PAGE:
Trends In Automotive Industry Implication On Supply Chain Management

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Trends in the Automotive Industry Implications on Supply Chain Management

Author Michael Schwarz

February 2008

Cisco Internet Business Solutions Group (IBSG)

Cisco IBSG Copyright © 2008 Cisco Systems, Inc. All rights reserved.

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Trends in the Automotive Industry
Implications on Supply Chain Management
Recent emphasis on global climate change is increasing pressure on automotive executives to make the right decisions in many areas, including R&D and manufacturing. In fact, emission-level targets, currently in question, threaten to alter the entire structure of the auto industry. These challenges hit an industry already plagued with high costs, low profit margins, and accelerating competition. New entrants from China (such as Chery Automobile) and India (such as Tata Motors) are working aggressively to capture their share of the global market, following the path taken by the Japanese in the 1980s and the Koreans in the 1990s—both of whom went beyond their domestic markets by focusing on the United States first, and on Europe later. Only a handful of established players are consistently delivering satisfactory profits, such as Toyota, Honda, Porsche, and BMW; leading tier-1 suppliers such as Bosch and Denso; and some specialized tier-2 and tier-3 companies such as ElringKlinger and BorgWarner. Meanwhile, many others are undergoing some form of restructuring. General macroeconomic and financial circumstances are not necessarily favorable, either. The cost of energy and raw materials continues to increase due to rising global demand. Strong fluctuations in exchange and interest rates pose another challenge and are difficult and costly against which to hedge. In this dynamic business environment, a superior supply chain is one critical element to helping automakers differentiate themselves from the competition. In fact, many of trends in the auto industry are reinforcing the need to redefine supply chain strategies, layouts, and operations. This paper summarizes the current challenges in the automotive world and analyzes their implications on supply chains.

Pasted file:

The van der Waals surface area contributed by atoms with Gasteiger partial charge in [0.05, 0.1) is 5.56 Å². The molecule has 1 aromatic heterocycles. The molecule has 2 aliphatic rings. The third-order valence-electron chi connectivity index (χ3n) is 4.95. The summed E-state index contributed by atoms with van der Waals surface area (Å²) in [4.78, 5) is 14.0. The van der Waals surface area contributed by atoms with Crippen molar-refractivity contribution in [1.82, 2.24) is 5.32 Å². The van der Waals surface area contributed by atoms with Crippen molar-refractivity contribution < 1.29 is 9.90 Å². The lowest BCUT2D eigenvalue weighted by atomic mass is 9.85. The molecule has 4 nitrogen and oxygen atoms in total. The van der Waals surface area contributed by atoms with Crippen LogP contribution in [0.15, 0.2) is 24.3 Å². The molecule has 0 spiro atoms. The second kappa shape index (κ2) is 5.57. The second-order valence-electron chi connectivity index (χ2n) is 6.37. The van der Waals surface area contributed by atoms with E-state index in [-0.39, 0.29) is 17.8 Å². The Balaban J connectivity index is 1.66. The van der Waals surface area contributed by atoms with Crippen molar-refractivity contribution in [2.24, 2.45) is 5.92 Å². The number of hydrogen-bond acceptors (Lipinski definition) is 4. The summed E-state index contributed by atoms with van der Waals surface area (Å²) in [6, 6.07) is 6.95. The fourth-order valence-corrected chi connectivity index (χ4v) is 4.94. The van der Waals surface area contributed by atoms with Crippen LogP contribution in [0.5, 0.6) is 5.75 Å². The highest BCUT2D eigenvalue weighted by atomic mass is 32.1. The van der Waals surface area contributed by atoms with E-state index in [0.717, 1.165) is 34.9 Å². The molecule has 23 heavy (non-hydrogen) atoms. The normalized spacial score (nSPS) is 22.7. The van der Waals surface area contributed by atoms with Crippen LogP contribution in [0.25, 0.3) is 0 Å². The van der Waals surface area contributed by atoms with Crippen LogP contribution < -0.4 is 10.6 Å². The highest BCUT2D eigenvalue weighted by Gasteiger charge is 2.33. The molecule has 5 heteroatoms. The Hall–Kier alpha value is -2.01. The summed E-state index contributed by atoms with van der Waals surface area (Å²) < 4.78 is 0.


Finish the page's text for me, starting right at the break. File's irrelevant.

Cisco IBSG Copyright © 2008 Cisco Systems, Inc. All rights reserved.


The most complex challenges automakers face are summarized in Figure 1. Figure 1. Global Challenges in the Automotive Industry External • Legislation (environment, safety, others) • Raw material and energy costs • Exchange and interest rates Auto Industry Trends and Challenges Customer • Stagnating demand and price pressure in established markets • Segmentation and polarization (low cost vs. premium) • Decreasing loyalty Industry • Global overcapacity • Complex alliances, partnerships, M&As • Consolidating ecosystem (suppliers, dealer groups)

Competition • Quickly entering every segment

• Moving targets—everyone optimizing or restructuring • Global game (for example, aggressive Asian companies, new entrants) Source: Cisco IBSG, 2008

Based on these challenges, the Cisco® Internet Business Solutions Group identified eight major trends affecting the automotive supply chain. Figure 2 shows these supply- and demand-side trends.

Figure 2. Trends that Have Implications on the Supply Chain Demand-Side Trends Uneven Growth Fragmentation Accelerated Volatility Importance of Aftermarket Source: Cisco IBSG, 2008

Suppy-Side Trends Differentiated Outsourcing Low-Cost-Country Sourcing Risk Management Transparency/Accountability


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Trends in Demand
Uneven Growth
The demand for cars is growing, stemming in large part from China, India, and Eastern Europe. Established automotive markets in the United States, Western Europe, and Japan, however, are flat to declining. This uneven growth raises implications for the supply chain. For one, OEMs and their tier-1 suppliers must establish a local presence to benefit from these new growth opportunities in emerging...
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